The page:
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Facebook group recovers stolen vehicles in Portland area, reunites them with owners

After less than a year and with more than 10,000 people strong, crowdsourcing members have helped find hundreds of stolen cars in Multnomah County.

PORTLAND, Ore — Portland has a stolen cars problem. For those who have lived in the area for a while, that fact comes as no surprise. 

Data provided by Portland police shows that despite the recovery of a majority of those vehicles, thieves are stealing more cars, more often. 

From January to July 2020, some 3,300 cars were reported stolen to the Portland Police Bureau (PPB). Two years later, over that same seven-month period, that statistic spiked to 6,312 stolen cars. 

A growing movement on social media aims to address that issue, with crowdsourcing members cross-referencing vehicle descriptions and vehicle identification numbers (VINs) with what they've seen and heard to help reunite owners with their stolen cars in the Facebook group called "PDX Stolen Cars."

"I had found a stolen car in my neighborhood. I knew it was stolen. I contacted the police and they said there's not a whole lot we can do right now. So I was like, 'Well see if I can do something," said founder Titan Crawford. "One day, it was 300 people, then 1,000 people [and] then 2,000. I'm going, 'Where are all these people coming from?' And realize there's a huge problem of theft of property."

OTHER STORIES: Mother pleads with Portland police to crack down on thefts of Kia, Hyundai vehicles

Crawford's group has grown to now more than 10,000 members, including auto repair shop owner, Nick Haas. 

"Just a shame, but as I say, necessity is the mother of invention," said Haas. 

Over the summer, PDX Stolen Cars helped hundreds of people relocate their vehicles, including Paul Regan, whose 1981 Chevy Camaro was stolen in May. With green stripes and the words 'No Pity' written on the back, the Timbers-themed car can't be missed.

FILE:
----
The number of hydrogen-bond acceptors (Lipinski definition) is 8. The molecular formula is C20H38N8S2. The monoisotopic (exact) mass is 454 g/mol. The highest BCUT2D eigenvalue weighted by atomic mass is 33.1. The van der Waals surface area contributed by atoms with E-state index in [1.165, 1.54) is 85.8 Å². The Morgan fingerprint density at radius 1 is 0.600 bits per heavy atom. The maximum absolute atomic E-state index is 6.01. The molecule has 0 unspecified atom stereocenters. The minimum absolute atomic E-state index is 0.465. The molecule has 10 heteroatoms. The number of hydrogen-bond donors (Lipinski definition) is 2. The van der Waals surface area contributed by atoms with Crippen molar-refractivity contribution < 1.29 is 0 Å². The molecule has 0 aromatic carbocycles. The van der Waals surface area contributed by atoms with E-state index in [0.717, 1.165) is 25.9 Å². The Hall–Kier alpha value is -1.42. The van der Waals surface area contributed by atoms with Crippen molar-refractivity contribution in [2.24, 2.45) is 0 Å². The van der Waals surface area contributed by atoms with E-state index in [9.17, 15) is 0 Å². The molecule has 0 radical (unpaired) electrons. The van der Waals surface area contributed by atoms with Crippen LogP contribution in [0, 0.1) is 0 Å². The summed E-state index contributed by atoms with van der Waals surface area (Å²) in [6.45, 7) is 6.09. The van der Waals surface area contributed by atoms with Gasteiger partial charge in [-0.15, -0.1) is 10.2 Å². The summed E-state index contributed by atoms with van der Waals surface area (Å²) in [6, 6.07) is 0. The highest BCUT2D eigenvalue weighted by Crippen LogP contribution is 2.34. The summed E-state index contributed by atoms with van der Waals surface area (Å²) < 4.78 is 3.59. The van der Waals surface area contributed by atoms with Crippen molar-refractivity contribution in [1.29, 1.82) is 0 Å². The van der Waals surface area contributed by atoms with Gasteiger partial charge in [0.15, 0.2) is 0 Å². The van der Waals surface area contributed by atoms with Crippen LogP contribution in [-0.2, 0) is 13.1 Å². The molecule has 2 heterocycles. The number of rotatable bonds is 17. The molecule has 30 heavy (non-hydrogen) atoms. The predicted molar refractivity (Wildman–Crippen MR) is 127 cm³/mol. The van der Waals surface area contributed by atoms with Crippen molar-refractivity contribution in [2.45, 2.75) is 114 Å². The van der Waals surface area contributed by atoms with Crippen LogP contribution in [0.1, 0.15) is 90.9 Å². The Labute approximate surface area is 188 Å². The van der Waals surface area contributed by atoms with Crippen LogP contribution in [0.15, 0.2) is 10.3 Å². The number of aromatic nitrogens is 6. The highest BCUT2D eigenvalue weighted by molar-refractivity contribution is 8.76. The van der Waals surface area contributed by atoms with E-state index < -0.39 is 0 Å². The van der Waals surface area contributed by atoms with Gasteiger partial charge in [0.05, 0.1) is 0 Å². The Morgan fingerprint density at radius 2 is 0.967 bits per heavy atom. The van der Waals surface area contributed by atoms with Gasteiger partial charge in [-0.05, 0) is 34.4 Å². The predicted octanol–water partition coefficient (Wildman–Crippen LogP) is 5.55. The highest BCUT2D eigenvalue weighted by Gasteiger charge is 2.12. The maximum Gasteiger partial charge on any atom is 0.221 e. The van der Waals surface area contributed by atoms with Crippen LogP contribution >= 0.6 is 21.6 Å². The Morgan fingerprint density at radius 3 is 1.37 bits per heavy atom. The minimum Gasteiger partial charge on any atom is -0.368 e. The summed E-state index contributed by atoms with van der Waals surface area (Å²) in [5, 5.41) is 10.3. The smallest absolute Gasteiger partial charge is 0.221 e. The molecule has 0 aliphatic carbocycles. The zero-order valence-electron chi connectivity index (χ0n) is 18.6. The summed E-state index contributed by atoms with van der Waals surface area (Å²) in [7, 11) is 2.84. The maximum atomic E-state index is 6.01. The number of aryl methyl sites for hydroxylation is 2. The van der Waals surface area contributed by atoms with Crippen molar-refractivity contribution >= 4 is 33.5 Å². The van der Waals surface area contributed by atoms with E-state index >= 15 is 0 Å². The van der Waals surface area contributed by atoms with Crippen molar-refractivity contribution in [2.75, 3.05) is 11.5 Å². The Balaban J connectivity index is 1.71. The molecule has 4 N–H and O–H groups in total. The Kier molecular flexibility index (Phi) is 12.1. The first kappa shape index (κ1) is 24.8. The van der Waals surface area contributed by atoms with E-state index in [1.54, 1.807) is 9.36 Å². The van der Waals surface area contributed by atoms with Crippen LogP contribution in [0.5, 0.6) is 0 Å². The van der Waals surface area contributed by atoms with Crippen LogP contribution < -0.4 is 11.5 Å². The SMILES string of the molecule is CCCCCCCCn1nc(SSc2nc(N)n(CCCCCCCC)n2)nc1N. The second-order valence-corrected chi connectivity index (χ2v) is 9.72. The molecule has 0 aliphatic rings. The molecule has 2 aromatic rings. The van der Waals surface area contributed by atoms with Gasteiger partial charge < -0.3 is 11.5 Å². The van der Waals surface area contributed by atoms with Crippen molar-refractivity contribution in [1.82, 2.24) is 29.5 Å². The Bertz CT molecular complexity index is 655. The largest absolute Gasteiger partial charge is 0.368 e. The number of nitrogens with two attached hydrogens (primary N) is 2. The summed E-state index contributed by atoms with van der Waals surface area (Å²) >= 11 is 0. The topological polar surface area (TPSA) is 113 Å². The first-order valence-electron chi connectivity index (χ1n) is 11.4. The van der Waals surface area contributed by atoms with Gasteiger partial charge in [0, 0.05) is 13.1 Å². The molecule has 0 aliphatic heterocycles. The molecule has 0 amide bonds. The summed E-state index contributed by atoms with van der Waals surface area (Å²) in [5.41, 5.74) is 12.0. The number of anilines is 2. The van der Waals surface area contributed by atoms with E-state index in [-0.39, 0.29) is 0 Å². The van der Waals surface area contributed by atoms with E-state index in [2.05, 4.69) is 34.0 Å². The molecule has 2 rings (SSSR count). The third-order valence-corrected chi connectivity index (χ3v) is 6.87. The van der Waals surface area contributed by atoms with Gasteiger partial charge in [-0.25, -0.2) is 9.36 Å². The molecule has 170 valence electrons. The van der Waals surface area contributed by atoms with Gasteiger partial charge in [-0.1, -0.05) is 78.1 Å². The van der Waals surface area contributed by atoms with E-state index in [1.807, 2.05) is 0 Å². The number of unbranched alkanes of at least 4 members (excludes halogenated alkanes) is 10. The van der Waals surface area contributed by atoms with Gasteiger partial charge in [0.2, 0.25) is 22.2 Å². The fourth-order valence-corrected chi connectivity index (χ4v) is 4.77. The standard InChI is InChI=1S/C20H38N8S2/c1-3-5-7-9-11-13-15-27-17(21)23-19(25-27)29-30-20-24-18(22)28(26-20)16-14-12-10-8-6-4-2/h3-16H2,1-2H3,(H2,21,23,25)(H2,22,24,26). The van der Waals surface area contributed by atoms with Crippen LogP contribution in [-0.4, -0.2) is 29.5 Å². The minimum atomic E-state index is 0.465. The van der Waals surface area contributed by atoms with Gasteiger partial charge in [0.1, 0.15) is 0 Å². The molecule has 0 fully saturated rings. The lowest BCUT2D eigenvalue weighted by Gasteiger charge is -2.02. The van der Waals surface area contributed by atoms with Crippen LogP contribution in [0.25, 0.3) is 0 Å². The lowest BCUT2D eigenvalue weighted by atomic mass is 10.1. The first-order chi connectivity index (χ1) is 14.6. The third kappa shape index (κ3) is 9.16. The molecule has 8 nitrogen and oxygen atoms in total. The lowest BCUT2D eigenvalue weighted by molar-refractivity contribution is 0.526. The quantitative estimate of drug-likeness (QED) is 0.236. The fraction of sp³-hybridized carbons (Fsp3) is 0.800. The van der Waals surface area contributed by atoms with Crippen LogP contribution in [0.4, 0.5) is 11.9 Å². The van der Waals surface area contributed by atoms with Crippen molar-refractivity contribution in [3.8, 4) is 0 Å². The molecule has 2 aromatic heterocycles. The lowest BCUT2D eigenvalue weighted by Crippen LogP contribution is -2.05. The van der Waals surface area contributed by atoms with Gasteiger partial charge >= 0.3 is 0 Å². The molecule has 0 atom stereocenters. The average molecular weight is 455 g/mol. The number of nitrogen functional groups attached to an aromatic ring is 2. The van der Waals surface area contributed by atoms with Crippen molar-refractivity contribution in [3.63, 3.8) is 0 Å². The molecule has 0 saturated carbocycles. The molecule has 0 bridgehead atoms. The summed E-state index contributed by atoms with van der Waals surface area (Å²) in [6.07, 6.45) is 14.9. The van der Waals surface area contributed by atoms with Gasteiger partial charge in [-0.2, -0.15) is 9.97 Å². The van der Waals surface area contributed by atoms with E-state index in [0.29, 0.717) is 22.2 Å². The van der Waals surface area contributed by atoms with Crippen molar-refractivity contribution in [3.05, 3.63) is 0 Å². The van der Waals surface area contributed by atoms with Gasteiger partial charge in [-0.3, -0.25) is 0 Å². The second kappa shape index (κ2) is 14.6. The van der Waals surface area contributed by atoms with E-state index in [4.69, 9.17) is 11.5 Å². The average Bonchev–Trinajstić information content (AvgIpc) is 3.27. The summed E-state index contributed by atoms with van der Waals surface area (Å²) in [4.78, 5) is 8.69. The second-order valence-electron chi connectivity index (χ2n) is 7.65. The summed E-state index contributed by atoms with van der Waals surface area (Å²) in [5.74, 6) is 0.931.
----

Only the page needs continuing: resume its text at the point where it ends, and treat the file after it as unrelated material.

"I think it was easy to spot. I'm sure [for] people who have just a Honda or a Subaru, it's much harder to to pick those out," Regan said. 

He reported the vehicle stolen to police, who then informed him about the PDX Stolen Cars group. 

"They said [to] contact different organizations, like Nextdoor. Put it on Nextdoor, and talk to PDX Stolen Cars," Regan said.

After about a month, someone using a drone spotted Regan's pride and joy at the dusty end of North Midway Avenue in the St. Johns neighborhood in the middle of a wooded area and on private property — a place widely understood, by those who live nearby, to be home to a notorious chop shop. 

Neighbors told KGW it's a worsening, scary situation with drug dealing, fires and people armed with weapons — on top of all the scrap metal and cars. 

The property owner told KGW it has gotten so bad over the last couple of years, that despite numerous efforts to call in police or city help, or correct the pricey problems on their own, the camp remains. 

On Thursday, Sgt. Kevin Allen, a Public Information Officer for PPB told KGW officers have been working on the issue at the N. Midway Avenue property for months, and that it is an ongoing effort. He said officers recovered stolen cars from that location and have responded to other calls for service on the private property. 

In addition, Sgt. Allen explained the Neighborhood Response Team has been in contact with the property owner and is collaborating on strategies to address the illegal camping and criminal issues. He said PPB does have the authority to go onto the property and has done so on numerous occasions. 

OTHER STORIES: Portland business owner's rental van, $10,000 worth of equipment stolen

In this location in early June, Haas and several others located the 'No Pity' Camaro towards the back of the property before stepping in to retrieve it. It was covered in dirt, but mostly intact. 

"It was stuck in a mud," said Regan. "We had to winch it out, which was a whole thing too, and then drove it out."

Regan said he's grateful for the group full of people that didn't give up and helped him find his car. 

"Thank gosh they're doing what they're doing," he said. "It seems like such a great way because it's just rampant right now."

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